Danish yellow card system cuts antibiotic use

© Danish Agriculture & Food Council

A yellow card system for Danish vets to identify pig farms with continual health problem has helped to generate a 20% drop in antibiotic usage since it was introduced in July 2010. The Danish Veterinary and Food Administration (DVFA) now sets threshold levels of medication for three groups of pig, above which producers are required to bring antibiotic use down to required levels within nine months, with additional veterinary supervision.

The Danish meat industry started curbing the use of antibiotics in livestock nearly 20 years ago, starting with a voluntary national ban on non-therapeutic use in 1998. The legislative sea change that preceded the ban was splitting the prescribing and selling of the drugs concerned. A Danish vet can prescribe antibiotics, but only a pharmacy can sell them.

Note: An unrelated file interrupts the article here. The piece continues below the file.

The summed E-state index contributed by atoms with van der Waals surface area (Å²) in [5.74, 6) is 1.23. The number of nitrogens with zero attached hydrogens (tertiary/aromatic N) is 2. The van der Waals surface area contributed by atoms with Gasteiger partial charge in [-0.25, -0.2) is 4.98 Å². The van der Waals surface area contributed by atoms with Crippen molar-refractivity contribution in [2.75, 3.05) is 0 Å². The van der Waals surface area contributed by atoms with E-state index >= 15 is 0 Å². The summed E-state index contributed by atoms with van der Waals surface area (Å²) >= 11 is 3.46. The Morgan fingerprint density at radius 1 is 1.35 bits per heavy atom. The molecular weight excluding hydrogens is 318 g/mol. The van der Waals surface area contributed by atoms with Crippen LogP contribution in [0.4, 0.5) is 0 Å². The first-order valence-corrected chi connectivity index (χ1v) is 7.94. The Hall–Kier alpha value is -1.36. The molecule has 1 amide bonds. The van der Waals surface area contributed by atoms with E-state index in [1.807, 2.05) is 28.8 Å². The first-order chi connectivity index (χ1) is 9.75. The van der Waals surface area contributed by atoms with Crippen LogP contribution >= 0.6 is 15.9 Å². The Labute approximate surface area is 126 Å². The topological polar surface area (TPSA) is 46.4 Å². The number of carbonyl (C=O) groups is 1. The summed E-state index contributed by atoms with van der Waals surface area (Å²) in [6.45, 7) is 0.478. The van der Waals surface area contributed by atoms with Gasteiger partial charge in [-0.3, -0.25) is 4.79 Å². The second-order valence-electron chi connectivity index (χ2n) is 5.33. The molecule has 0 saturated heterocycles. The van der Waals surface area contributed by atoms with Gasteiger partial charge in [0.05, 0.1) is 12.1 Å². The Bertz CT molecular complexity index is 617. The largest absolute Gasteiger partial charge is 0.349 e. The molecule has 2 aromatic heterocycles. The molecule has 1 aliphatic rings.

Since 1995, the Danish Integrated Antimicrobial Resistance Monitoring and Research Programme, DANMAP, has been collecting data to measure the use of antimicrobials and resistance in bacteria. The biggest livestock sector for antibiotics in the country is pig production, which accounts for 80% of veterinary antibiotics in 2010.

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Peter Crosskey is based in the UK.